March 30, 2017 by What Is A Name After All?
Everyone has struggled with inadequacy and feeling left out, I am sure. That has certainly been a prominent issue in my life. And what I have learned so far is that you either change yourself to fit in some type of group or you change yourself to stand out and draw attention for your originality. You can have the goal of being like everybody else or the goal of being different/original. Both of these work because in the first case people recognize you as similar and in the second people are intrigued by your difference. However, both of these ways of being sociable are ungrateful and ultimately unsatisfying because in both cases people are not committed to their own self-growth but instead they’re committed to follow a certain pattern of sociability. Even though it seems like in the second case the person is being more true to their true self, what I think happens is that people go out of their way to be original, to post artsy photos on social media that took hours to take/edit, to find an outfit that is both trendy and alternative, to listen to music that goes along with their style and have interests that go along with everything else. So more than true originality, this lifestyle is more of an “institutionalized” manufactured difference. It’s different but in the same framework. Different in an allowed way by normal standards.
As I said, both of these approaches work. That is mainly, I believe, because human kind feels most comfortable when they can recognize similar features in others, in other words, because people feel uncomfortable when someone is not behaving “normal”. There is also this instilled avoidance of truthfulness. You shouldn’t show certain emotions, you shouldn’t show your insecurities or how you feel towards other people. It makes people uncomfortable. You should aim to be an aloof, funny and sociable person above all. At least that’s what a lot of people aim to, and I understand. The human being is truly a sociable species and one cannot really thrive on their own. It is also (but not exclusively) through the relationship with others that one discovers himself and his place in the world. So it is natural that everyone is directing at least some of their efforts into fitting in.
What throws me off in society is how everything seems manufactured sometimes. Social media is obviously manufactured but also social interactions that should be more spontaneous and genuine. People are constantly evaluating themselves and trying to behave in a “normal” way, whatever that may mean. Normality by itself is such a vague and subjective concept that changes through time and culture that it really doesn’t mean anything in the end. So the fact that we aim to be normal seems very pointless to me. Normal to whom? By which standards? And why normal? Why not educated, confident, kind or peaceful? How does normality increase happiness? How does normality help in any way?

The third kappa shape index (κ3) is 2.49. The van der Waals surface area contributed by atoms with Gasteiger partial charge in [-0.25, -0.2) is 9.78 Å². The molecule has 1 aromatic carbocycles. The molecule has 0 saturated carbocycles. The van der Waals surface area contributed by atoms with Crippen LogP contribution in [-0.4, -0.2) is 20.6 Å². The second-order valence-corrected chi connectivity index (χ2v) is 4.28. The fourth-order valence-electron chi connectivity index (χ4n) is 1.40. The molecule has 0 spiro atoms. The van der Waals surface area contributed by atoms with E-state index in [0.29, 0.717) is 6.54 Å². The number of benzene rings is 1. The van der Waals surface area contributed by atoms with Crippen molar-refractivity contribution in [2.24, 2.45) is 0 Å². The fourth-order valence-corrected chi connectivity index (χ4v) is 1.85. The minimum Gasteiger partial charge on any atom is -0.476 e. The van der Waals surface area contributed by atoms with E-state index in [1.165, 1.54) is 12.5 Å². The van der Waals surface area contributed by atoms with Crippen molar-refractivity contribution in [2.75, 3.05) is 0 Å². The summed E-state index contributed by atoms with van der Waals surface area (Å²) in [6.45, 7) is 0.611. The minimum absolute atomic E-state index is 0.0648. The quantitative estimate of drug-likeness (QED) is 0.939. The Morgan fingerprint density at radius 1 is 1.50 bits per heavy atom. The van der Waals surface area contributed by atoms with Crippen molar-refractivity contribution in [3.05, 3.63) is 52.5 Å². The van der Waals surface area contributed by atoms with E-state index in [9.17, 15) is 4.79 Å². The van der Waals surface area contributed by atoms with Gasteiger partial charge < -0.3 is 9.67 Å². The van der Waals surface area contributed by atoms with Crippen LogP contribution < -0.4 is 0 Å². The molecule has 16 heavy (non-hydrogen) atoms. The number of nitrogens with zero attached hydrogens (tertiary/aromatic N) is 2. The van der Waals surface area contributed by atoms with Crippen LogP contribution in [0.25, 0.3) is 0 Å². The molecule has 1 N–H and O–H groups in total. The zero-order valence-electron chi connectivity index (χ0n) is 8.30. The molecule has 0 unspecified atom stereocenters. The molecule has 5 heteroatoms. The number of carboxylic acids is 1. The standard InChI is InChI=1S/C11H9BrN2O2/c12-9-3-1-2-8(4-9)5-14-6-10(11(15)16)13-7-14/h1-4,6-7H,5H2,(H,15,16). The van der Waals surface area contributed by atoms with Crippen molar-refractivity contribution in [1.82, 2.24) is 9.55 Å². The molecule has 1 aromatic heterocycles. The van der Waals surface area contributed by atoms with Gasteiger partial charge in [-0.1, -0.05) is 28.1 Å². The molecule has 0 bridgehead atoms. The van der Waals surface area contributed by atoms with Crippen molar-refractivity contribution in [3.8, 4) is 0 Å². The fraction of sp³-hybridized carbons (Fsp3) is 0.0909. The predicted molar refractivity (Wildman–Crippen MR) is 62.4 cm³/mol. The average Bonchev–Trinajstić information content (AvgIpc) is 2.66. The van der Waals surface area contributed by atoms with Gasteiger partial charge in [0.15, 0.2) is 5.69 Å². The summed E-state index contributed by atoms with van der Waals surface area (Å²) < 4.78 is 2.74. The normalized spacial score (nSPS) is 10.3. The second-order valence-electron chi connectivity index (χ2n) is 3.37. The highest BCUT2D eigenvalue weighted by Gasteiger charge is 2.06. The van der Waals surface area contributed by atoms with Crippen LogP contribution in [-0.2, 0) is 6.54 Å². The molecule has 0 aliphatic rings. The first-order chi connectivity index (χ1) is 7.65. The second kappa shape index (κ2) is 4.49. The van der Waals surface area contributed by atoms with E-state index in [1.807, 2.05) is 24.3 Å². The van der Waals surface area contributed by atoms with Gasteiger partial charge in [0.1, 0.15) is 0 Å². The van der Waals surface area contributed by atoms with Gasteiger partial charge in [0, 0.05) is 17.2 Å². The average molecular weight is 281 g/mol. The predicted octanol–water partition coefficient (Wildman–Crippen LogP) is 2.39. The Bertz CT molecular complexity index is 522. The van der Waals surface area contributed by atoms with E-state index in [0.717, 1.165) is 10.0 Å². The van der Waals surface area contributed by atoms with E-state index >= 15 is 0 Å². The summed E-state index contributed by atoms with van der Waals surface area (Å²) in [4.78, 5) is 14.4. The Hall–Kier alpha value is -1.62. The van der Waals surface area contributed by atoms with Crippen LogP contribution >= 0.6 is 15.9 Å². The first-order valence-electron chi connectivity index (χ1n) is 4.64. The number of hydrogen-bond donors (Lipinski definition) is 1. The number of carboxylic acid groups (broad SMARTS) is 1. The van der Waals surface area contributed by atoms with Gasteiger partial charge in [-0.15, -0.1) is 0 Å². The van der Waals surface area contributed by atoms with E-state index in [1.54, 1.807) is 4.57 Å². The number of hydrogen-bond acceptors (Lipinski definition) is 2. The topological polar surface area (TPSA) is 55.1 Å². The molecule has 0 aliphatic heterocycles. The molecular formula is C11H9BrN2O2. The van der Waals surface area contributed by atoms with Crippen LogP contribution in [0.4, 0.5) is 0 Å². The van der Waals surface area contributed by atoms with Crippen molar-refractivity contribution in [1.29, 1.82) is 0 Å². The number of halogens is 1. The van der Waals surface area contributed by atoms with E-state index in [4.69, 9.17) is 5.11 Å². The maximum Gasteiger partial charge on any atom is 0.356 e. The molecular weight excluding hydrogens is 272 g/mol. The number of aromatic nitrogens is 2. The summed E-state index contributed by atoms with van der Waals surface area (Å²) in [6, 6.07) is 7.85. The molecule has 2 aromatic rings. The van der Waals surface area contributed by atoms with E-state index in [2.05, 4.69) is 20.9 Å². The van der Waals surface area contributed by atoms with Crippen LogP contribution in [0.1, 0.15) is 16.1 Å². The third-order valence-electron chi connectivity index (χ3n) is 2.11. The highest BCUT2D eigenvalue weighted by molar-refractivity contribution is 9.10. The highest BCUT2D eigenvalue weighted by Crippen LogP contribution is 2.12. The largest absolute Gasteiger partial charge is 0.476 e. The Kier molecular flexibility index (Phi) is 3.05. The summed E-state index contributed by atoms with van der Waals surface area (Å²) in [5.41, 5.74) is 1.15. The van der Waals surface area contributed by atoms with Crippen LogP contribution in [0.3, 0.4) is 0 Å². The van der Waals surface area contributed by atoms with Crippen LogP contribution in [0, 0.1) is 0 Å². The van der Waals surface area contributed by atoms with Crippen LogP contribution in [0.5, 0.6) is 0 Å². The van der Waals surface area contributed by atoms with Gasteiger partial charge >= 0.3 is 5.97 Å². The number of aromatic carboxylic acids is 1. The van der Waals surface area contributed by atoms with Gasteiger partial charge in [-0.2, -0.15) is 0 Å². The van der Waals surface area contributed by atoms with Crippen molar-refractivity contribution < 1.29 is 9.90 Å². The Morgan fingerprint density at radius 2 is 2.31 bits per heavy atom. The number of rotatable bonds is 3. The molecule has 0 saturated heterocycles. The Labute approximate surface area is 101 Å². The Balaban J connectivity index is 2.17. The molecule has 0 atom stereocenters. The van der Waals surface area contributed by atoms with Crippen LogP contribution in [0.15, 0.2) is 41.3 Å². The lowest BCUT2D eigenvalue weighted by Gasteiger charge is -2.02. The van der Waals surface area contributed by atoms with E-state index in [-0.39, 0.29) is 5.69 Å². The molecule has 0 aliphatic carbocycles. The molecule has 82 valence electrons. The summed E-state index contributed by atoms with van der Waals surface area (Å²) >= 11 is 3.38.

Being an outcast is not good and I do think that we should make an effort to reach out and connect with other people. We can learn something from everyone in this world and being isolated in a bubble with just ourselves is not a situation that is desirable in any way. However, I found myself in a lonely situation in many periods of my life. It feels very oppressive and it negatively impacts the self-esteem, generating many self-deprecating thoughts. That’s why I have, in the past, forced myself to act in a way that wasn’t really true to me: to criticise other people behind their back, to force interest in things that I am not interested and to adopt ways of speaking and acting that, although “relatable” to others, weren’t natural or spontaneous to me. Adopting these behaviours made it a lot easier for me to fit in, but the feeling wasn’t ultimately beneficial. I felt betrayed by myself. I gave up. I believe that if I hadn’t given up, those behaviours would actually become more natural and maybe (almost) part of my identity, but I’m glad they didn’t. I don’t want my identity to be built upon behaviours I adopted to please others.
This is so common, though, and I believe it doesn’t bring any benefits to oneself whatsoever. You may be making a lot of connections but the people you are attracting are not meeting the real you, so can you truly consider that they like you? Furthermore, by hiding some parts of yourself you may be losing the opportunity to meet someone that you can truly connect with on a deeper level. Everyone is scared of being lonely and everyone is trying to fit in. We’re really all on the same boat, everyone has insecurities and everyone has a deeper truest self that is not visible right away. So I believe human relations would be a lot easier if everyone tried to portray themselves in a genuine way instead of a likeable way. Much more could be accomplished if we were all being our true selves and trying to get to know everyone else’s true selves.
Maybe it’s not the easiest way: when a current pulls you one way it requires strain to go in a different direction. Maybe it is one of the reasons why I feel isolated sometimes although the more I am true to myself, the more I feel like I can truly connect with other people. The more I pay attention to others because I’m not so focused on what I look like or act like or sound like. It’s not always easy and rewarding but I’m not going to accommodate and give up on trying to accept myself and accepting myself also means that I want to surround myself by people that know me and treasure me.
I don’t think being normal or original is desirable. The only desirable way to be is truthful to your inner self. That’s what will bring truly amazing people to your life and hopefully inspire other people to show more of themselves as well. We all have so much to gain in knowing each other.